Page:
Source description last updated: 20 November 2020

In brief: The Hungarian Helsinki Committee (HHC) is an NGO established in 1989 in order to ensure the implementation of human rights guaranteed in national or international legislation.

Coverage on

Human rights reports on the asylum system.

Covered quarterly on, for countries of priorities A-E (all countries).


“The Hungarian Helsinki Committee is a public benefit human rights organization that protects human dignity through legal and public activities. We provide help to refugees, detainees and victims of law enforcement violence.

The Hungarian Helsinki Committee helps those whose human rights the state violated. Our clients are refugees, detainees and discriminated people.

With only a handful of members at the time of founding, the Hungarian Helsinki Committee has grown to an organization of more than twenty professionals by 2015. Our colleagues include lawyers, attorneys, medical doctors, economists, sociologists and journalists as well. In the early years we only focused on free legal assistance and representation while today our portfolio also includes research and professional training activities spanning through a wide range of fields.

The Hungarian Helsinki Committee is a Hungarian organisation. We almost exclusively deal with Hungarian issues, with the human rights violations of Hungarian authorities. So, why ‘Helsinki’? Helsinki is the trademark of human rights and a respected human rights movement. The governments of Europe and North America signed the Helsinki Final Act on August 1, 1975 in which they committed themselves to respect fundamental human rights.

As a result self-organising groups in the countries of the communist block, referring to the Final Act in their names, began demanding that their states respect the rights laid out in Helsinki. The Hungarian group was founded in 1989 to monitor the fairness of the first free elections, but already designated the issues of refugees and detention as its main operational foci in its Founding Declaration.” (HHC website: About us, undated)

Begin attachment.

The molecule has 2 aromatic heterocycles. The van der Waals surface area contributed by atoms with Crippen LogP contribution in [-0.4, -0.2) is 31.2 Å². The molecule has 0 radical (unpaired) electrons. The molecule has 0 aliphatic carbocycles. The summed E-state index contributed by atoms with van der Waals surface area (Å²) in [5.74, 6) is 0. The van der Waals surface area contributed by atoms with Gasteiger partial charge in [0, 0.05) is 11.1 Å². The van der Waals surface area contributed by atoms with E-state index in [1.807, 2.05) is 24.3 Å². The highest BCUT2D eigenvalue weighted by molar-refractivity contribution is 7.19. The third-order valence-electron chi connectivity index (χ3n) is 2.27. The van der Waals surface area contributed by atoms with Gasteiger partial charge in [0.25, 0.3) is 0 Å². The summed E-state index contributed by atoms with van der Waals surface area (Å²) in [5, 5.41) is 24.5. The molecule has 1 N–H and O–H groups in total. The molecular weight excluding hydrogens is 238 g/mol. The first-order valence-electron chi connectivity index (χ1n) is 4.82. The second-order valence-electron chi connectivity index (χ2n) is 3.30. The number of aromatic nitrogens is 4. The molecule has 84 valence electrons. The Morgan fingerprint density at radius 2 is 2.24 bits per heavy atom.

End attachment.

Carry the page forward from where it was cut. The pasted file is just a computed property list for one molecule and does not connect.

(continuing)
Grant-based funding and private donations.

The 2019 annual report lists a total income of HUF 508,468,162 in opposition to expenditures of HUF 482,079,500. Income is comprised of grants and from private foundations (45.74 per cent), European Union (24.45 per cent), United Nations (15.08 per cent), NGOs and educational institutions (6.62 per cent), embassies (1.12 per cent) and donations from other sources (6.99 per cent). (HHC: Annual Report 2019, undated, p. 24)

Scope of reporting:

Geographic focus: Hungary and neighbouring regions.

Thematic focus: Human rights of citizens, detainees, refugees and asylum seekers.


For a report the objective of which was “[…] to assess whether women and LGBTI […] asylum-seekers and beneficiaries of international protection receive the special attention they are entitled to during the asylum procedure and the integration process in Hungary[,] data was collected through desk research, information requests to authorities, structured interviews with refugee-assisting attorneys and refugees; and a questionnaire with service providers and volunteers offering integration assistance.” (HHC: Safety-Net torn apart, Introduction; 2018, p.3)

The country report on Hungary for the Asylum Information Database (aida) of the European Council on Refugees and Exile (ECRE) on asylum procedure, reception conditions and detention of asylum seekers was written by HHC and edited by ECRE. It is based on “[…] information […] obtained from interviews with the HHC staff and contracted attorneys, UNHCR Hungary, Menedék Hungarian Association for Migrants, SOS Children’s Villages, The Evangelical Lutheran Church in Hungary, Cordelia Foundation, Maltese Care Nonprofit Ltd., Migrants’ Help Association of Hungary, Budapest Methodological Centre of Social Policy and Its Institutions, Kalunba Social Services Nonprofit Ltd., Hungarian Baptist Aid and from available reports and from questionnaires submitted to the Hungarian authorities. (HHC: Country Report: Hungary, Acknowledgements & Methodology; March 2020; p. 2)

Language(s) of publications:

English and Hungarian.

Further reading / links:

HHC: Timeline of governmental attacks against Hungarian civil society organisations, Hungarian Helsinki Committee, 17 November 2017:

Die Zeit: "In Ungarn gibt es ein extremes Maß an Rassismus", 8 May 2019

Pro Asyl: Kampf für Menschenrechte in Ungarn wird von PRO ASYL ausgezeichnet, 4 May 2018

HHC: Annual Report 2019

The Hungarian Helsinki Committee publishes second volume of the training manual on credibility assessment in asylum procedures, 11 May 2015

Study: Country Information in Asylum Procedures – Quality as a Legal Requirement in the EU, 20 January 2012

The Refugee Law Reader:


All links accessed 20 November 2020.